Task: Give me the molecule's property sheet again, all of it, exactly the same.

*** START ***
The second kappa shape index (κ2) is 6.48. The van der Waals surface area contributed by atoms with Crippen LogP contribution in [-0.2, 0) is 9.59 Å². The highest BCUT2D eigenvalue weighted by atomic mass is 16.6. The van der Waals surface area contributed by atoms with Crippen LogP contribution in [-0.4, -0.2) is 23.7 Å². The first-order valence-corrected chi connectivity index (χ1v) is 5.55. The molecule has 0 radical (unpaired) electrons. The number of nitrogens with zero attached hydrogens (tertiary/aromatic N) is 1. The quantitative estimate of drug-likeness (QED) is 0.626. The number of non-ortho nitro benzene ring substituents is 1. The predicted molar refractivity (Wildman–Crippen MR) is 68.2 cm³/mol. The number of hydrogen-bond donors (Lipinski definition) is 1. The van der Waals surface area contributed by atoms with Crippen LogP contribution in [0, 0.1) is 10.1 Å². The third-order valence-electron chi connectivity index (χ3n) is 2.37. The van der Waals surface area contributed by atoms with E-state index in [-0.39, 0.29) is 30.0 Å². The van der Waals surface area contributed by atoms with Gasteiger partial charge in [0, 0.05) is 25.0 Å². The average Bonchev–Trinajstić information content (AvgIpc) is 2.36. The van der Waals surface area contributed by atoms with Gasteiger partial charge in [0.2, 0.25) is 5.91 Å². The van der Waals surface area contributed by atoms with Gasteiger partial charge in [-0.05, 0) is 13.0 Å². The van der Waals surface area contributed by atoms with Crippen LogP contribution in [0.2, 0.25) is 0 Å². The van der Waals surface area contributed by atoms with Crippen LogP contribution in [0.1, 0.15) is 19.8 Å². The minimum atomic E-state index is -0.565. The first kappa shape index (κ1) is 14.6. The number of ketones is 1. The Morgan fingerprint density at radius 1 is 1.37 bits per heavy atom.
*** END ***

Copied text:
The second kappa shape index (κ2) is 6.48. The van der Waals surface area contributed by atoms with Crippen LogP contribution in [-0.2, 0) is 9.59 Å². The highest BCUT2D eigenvalue weighted by atomic mass is 16.6. The van der Waals surface area contributed by atoms with Crippen LogP contribution in [-0.4, -0.2) is 23.7 Å². The first-order valence-corrected chi connectivity index (χ1v) is 5.55. The molecule has 0 radical (unpaired) electrons. The number of nitrogens with zero attached hydrogens (tertiary/aromatic N) is 1. The quantitative estimate of drug-likeness (QED) is 0.626. The number of non-ortho nitro benzene ring substituents is 1. The predicted molar refractivity (Wildman–Crippen MR) is 68.2 cm³/mol. The number of hydrogen-bond donors (Lipinski definition) is 1. The van der Waals surface area contributed by atoms with Crippen LogP contribution in [0, 0.1) is 10.1 Å². The third-order valence-electron chi connectivity index (χ3n) is 2.37. The van der Waals surface area contributed by atoms with E-state index in [-0.39, 0.29) is 30.0 Å². The van der Waals surface area contributed by atoms with Gasteiger partial charge in [0, 0.05) is 25.0 Å². The average Bonchev–Trinajstić information content (AvgIpc) is 2.36. The van der Waals surface area contributed by atoms with Gasteiger partial charge in [0.2, 0.25) is 5.91 Å². The van der Waals surface area contributed by atoms with Gasteiger partial charge in [-0.05, 0) is 13.0 Å². The van der Waals surface area contributed by atoms with Crippen LogP contribution in [0.2, 0.25) is 0 Å². The van der Waals surface area contributed by atoms with Crippen LogP contribution in [0.1, 0.15) is 19.8 Å². The minimum atomic E-state index is -0.565. The first kappa shape index (κ1) is 14.6. The number of ketones is 1. The Morgan fingerprint density at radius 1 is 1.37 bits per heavy atom.